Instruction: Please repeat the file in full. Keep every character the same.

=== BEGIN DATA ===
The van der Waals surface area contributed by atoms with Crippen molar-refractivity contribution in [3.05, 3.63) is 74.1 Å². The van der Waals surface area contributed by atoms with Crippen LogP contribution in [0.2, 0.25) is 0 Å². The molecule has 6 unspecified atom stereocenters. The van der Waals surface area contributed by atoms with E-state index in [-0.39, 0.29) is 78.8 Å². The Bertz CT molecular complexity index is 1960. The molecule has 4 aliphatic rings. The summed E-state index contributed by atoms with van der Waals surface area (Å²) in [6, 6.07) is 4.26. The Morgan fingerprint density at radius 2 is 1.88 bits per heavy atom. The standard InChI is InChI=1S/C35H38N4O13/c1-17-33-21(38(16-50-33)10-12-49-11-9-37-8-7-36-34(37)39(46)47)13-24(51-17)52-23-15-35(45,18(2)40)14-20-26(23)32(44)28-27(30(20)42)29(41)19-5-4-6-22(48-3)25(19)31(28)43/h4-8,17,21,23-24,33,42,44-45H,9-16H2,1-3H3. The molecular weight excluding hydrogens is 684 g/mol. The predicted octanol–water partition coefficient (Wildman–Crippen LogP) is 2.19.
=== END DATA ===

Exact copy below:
The van der Waals surface area contributed by atoms with Crippen molar-refractivity contribution in [3.05, 3.63) is 74.1 Å². The van der Waals surface area contributed by atoms with Crippen LogP contribution in [0.2, 0.25) is 0 Å². The molecule has 6 unspecified atom stereocenters. The van der Waals surface area contributed by atoms with E-state index in [-0.39, 0.29) is 78.8 Å². The Bertz CT molecular complexity index is 1960. The molecule has 4 aliphatic rings. The summed E-state index contributed by atoms with van der Waals surface area (Å²) in [6, 6.07) is 4.26. The Morgan fingerprint density at radius 2 is 1.88 bits per heavy atom. The standard InChI is InChI=1S/C35H38N4O13/c1-17-33-21(38(16-50-33)10-12-49-11-9-37-8-7-36-34(37)39(46)47)13-24(51-17)52-23-15-35(45,18(2)40)14-20-26(23)32(44)28-27(30(20)42)29(41)19-5-4-6-22(48-3)25(19)31(28)43/h4-8,17,21,23-24,33,42,44-45H,9-16H2,1-3H3. The molecular weight excluding hydrogens is 684 g/mol. The predicted octanol–water partition coefficient (Wildman–Crippen LogP) is 2.19.